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RNC Dispatch: Grading the RNC Speeches - and Clint Eastwood

Friday, August 31, 2012

A still from Chrysler's "Halftime in America" ad, starring Clint Eastwood.

Mitt Romney

Mitt Romney gave a good speech, maybe terrific. The visuals of a huge, well-dressed family with darling kids cavorting on stage after his speech was fantastic. It reminded me of 1960. It was the Kennedy’s.

I loved it. The crowd loved it. Traditional middle class voters loved it. He choked up several times. The “dial-o-meter” of viewers spiked every time he talked about family, his mother and his personal experiences. He seemed warmer than the cold, smart businessman of Bain Capital.

Romney's was also a negative speech. A sustained attack of President Obama. BUT, it was not a Ronald Reagan “shining city on the hill” speech pointing a new, prosperous, and happy future for the country. His plan to create jobs and improve the country were exceptionally vague. I still can’t tell my students exactly how taxes and spending will be structured in his administration. His mockery of the Earths environmental problems may have connected with the audience but for a younger generation the environment is important. Republicans need to address these problems.

Clint Eastwood

I thought Clint Eastwood’s, “Make my day!” speech was one of the highlights of the convention before Romney’s appearance, except, as one Fox Tweeter wrote, he seemed more like “someone’s drunk uncle.” His off-the-cuff ramble was more than anything sad.

Chris Christie

Chris Christie the keynote speaker was also an odd performance. He was snarky. That’s his brand. He talked a lot about how great he is. He tried to force Spinach and broccoli down the throat of voters saying people need to face the harsh reality of our nation’s problems, no love but “sacrifice” and “tough choices” and “man up” so to speak. He didn’t mention Romney until almost the end of his speech. Many people said he looked like he was running for 2016.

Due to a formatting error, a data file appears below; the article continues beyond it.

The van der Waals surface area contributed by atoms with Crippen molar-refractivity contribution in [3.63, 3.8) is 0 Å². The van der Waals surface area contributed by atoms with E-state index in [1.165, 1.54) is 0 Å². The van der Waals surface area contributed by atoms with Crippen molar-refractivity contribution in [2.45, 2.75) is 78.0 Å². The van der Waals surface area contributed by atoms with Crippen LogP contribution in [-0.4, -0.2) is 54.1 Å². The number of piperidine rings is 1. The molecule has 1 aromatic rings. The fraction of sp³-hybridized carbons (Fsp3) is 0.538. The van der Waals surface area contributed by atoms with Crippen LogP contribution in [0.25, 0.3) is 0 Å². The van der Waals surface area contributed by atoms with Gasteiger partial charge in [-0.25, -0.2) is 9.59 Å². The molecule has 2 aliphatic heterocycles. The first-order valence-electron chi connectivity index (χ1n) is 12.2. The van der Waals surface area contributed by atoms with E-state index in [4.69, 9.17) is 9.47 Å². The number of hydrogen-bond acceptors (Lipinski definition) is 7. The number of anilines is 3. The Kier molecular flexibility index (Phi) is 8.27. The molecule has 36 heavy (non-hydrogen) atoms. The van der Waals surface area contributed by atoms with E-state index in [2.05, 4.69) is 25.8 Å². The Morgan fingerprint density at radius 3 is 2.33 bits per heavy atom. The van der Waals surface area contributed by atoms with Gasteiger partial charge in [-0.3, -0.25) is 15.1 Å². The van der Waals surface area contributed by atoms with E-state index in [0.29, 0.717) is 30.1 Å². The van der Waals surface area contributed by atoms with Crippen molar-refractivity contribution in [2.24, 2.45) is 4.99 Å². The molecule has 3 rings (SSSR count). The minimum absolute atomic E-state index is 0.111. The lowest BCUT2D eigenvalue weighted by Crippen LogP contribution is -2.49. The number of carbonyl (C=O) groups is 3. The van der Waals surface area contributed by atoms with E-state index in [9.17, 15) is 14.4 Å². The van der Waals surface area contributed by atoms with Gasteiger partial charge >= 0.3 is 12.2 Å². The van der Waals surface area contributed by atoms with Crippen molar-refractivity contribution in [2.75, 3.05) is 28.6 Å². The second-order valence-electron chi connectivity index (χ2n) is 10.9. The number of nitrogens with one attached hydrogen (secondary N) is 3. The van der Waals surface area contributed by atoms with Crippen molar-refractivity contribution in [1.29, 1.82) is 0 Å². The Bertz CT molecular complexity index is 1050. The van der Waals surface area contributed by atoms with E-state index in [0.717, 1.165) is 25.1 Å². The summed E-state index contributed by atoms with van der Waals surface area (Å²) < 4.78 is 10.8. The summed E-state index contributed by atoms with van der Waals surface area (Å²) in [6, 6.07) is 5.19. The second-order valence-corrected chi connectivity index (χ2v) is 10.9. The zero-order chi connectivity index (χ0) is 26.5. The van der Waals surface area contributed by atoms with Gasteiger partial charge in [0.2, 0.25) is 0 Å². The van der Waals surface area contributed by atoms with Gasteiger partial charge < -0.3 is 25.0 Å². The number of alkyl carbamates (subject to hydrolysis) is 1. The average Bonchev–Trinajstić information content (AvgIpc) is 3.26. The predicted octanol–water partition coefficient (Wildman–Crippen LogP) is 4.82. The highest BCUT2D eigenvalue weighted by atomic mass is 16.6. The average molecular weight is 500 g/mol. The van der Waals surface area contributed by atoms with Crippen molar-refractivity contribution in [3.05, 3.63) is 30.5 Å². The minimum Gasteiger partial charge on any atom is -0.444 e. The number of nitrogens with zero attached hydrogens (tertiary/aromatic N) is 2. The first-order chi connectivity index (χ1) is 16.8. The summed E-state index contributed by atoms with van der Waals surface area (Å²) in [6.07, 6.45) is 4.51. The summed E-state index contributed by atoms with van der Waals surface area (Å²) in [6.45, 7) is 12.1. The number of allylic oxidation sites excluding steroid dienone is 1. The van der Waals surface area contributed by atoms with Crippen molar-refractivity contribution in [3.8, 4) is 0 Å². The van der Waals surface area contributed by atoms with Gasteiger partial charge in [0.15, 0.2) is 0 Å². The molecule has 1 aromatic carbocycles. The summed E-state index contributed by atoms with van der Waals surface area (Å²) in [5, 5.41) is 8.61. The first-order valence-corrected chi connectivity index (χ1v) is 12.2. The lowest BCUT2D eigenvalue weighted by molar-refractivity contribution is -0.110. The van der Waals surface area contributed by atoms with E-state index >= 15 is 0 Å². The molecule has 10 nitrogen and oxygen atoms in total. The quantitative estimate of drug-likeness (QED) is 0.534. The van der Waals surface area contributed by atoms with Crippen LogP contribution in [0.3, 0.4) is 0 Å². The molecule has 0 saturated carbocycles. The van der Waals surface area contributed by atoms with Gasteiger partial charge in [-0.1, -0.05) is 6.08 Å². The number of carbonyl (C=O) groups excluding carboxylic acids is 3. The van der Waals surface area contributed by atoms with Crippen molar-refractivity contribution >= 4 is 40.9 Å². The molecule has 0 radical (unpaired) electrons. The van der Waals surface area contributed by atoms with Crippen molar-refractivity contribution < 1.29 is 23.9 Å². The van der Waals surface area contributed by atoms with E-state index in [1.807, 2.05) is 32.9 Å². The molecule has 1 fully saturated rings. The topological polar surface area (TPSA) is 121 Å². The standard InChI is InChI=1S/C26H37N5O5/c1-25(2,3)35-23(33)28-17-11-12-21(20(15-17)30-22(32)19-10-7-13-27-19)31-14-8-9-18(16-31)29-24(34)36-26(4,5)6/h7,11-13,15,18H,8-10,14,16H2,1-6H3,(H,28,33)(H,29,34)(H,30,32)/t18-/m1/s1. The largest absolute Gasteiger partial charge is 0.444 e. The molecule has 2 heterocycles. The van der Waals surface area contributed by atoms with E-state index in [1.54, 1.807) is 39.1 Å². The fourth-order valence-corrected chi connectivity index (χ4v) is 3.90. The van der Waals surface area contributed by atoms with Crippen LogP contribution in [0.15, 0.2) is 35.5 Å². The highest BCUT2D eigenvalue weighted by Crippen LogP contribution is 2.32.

Marco Rubio

A moving moment was when Florida Senator Marco Rubio described his dad standing behind the bar working hard “so I could stand at this podium tonight.” He looked good.

Ann Romney

Mrs. Romney was elegant and had a great speech that connected with the audience and certainly added to the personal narrative that Mitt is a gentle, kind, caring, and loving father and husband.

Next we will see how entertaining and distracting the Democratic convention will be. Can they rival the Republicans for hype? I’m betting they will! After all, the purpose for conventions has evaporated. We know who the candidate and his running mate will be. The platform is a joke – no presidential candidate runs on that. More than ever conventions are largely a political lollopalooza fest.

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Comments [2]

Jerry Weinstein

"The platform is a joke – no presidential candidate runs on that."

This reflects poorly on IAFC's coverage. It allows the fringe of the party to exert pressure on pushing the GOP further to the right and gives candidates cover. They say it doesn't matter, and you assent.

Does it reflect their legislative efforts? Whether to make abortion difficult to pay for, or obtain? How about DOMA, DADT? The Dream Act.

It's a canard to say that platforms don't matter.

The DNC will have a platform as well. It will be in stark contrast to the RNC's and I, for one, expect it to mean something.

-JW

Sep. 03 2012 06:34 PM
Joseph Elliott from Fontana,Ca

Senator Feinstein wants a Federal law to allow Gay marriage which does not represent the majority of californians who voted for marriage is only between a man and a woman. The Democrats believe that the Gays should have the right to marry which is not normal per nature and religion and culture. The democrats represent the minoritys and they are supposed to represent the majority.

Sep. 03 2012 01:55 PM

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